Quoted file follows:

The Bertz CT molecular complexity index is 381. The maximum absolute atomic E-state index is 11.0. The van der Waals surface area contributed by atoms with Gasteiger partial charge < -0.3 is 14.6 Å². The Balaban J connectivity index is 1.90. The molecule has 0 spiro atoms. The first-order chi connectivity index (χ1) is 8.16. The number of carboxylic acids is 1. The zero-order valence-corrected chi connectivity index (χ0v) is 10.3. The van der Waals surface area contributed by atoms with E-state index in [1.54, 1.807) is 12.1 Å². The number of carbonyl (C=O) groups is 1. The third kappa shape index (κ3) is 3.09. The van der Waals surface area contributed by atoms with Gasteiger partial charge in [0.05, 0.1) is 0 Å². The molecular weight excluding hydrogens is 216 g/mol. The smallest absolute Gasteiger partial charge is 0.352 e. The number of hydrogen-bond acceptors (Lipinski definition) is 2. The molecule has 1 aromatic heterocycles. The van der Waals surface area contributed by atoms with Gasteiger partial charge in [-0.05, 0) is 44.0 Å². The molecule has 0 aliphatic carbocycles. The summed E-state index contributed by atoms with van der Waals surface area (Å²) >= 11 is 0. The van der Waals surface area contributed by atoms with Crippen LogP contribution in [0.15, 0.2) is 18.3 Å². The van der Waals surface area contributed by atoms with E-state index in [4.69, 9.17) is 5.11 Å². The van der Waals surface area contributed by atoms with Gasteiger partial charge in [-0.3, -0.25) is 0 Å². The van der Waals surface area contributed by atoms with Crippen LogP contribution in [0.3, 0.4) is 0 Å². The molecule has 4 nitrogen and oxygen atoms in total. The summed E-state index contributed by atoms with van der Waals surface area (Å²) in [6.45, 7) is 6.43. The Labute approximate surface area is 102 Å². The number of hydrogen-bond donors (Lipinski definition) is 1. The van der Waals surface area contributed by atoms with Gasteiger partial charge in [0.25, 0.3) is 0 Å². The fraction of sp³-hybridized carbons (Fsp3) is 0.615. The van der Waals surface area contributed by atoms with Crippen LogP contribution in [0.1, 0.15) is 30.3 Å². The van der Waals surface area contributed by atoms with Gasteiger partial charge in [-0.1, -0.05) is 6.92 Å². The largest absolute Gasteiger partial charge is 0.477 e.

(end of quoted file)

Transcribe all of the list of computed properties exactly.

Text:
The Bertz CT molecular complexity index is 381. The maximum absolute atomic E-state index is 11.0. The van der Waals surface area contributed by atoms with Gasteiger partial charge < -0.3 is 14.6 Å². The Balaban J connectivity index is 1.90. The molecule has 0 spiro atoms. The first-order chi connectivity index (χ1) is 8.16. The number of carboxylic acids is 1. The zero-order valence-corrected chi connectivity index (χ0v) is 10.3. The van der Waals surface area contributed by atoms with E-state index in [1.54, 1.807) is 12.1 Å². The number of carbonyl (C=O) groups is 1. The third kappa shape index (κ3) is 3.09. The van der Waals surface area contributed by atoms with Gasteiger partial charge in [0.05, 0.1) is 0 Å². The molecular weight excluding hydrogens is 216 g/mol. The smallest absolute Gasteiger partial charge is 0.352 e. The number of hydrogen-bond acceptors (Lipinski definition) is 2. The molecule has 1 aromatic heterocycles. The van der Waals surface area contributed by atoms with Gasteiger partial charge in [-0.05, 0) is 44.0 Å². The molecule has 0 aliphatic carbocycles. The summed E-state index contributed by atoms with van der Waals surface area (Å²) >= 11 is 0. The van der Waals surface area contributed by atoms with Crippen LogP contribution in [0.15, 0.2) is 18.3 Å². The van der Waals surface area contributed by atoms with E-state index in [4.69, 9.17) is 5.11 Å². The van der Waals surface area contributed by atoms with Gasteiger partial charge in [-0.3, -0.25) is 0 Å². The van der Waals surface area contributed by atoms with Crippen LogP contribution in [0.3, 0.4) is 0 Å². The molecule has 4 nitrogen and oxygen atoms in total. The summed E-state index contributed by atoms with van der Waals surface area (Å²) in [6.45, 7) is 6.43. The Labute approximate surface area is 102 Å². The number of hydrogen-bond donors (Lipinski definition) is 1. The van der Waals surface area contributed by atoms with Gasteiger partial charge in [0.25, 0.3) is 0 Å². The fraction of sp³-hybridized carbons (Fsp3) is 0.615. The van der Waals surface area contributed by atoms with Crippen LogP contribution in [0.1, 0.15) is 30.3 Å². The van der Waals surface area contributed by atoms with Gasteiger partial charge in [-0.1, -0.05) is 6.92 Å². The largest absolute Gasteiger partial charge is 0.477 e.